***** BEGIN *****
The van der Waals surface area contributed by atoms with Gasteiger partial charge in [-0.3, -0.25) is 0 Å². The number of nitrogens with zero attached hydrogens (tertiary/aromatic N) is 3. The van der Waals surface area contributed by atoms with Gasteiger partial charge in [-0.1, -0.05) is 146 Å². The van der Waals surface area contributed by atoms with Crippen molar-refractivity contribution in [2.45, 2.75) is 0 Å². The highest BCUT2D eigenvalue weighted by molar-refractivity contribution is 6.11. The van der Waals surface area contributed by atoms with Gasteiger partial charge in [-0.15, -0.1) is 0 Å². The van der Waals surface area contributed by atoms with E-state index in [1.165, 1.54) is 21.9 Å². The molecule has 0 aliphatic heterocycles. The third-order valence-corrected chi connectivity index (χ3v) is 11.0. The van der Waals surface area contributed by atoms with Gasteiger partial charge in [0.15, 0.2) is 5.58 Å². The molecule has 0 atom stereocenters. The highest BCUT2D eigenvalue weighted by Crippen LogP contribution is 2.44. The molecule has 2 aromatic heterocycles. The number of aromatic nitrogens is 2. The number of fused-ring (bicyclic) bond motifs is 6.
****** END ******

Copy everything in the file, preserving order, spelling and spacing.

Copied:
The van der Waals surface area contributed by atoms with Gasteiger partial charge in [-0.3, -0.25) is 0 Å². The number of nitrogens with zero attached hydrogens (tertiary/aromatic N) is 3. The van der Waals surface area contributed by atoms with Gasteiger partial charge in [-0.1, -0.05) is 146 Å². The van der Waals surface area contributed by atoms with Crippen molar-refractivity contribution in [2.45, 2.75) is 0 Å². The highest BCUT2D eigenvalue weighted by molar-refractivity contribution is 6.11. The van der Waals surface area contributed by atoms with Gasteiger partial charge in [-0.15, -0.1) is 0 Å². The van der Waals surface area contributed by atoms with E-state index in [1.165, 1.54) is 21.9 Å². The molecule has 0 aliphatic heterocycles. The third-order valence-corrected chi connectivity index (χ3v) is 11.0. The van der Waals surface area contributed by atoms with Gasteiger partial charge in [0.15, 0.2) is 5.58 Å². The molecule has 0 atom stereocenters. The highest BCUT2D eigenvalue weighted by Crippen LogP contribution is 2.44. The molecule has 2 aromatic heterocycles. The number of aromatic nitrogens is 2. The number of fused-ring (bicyclic) bond motifs is 6.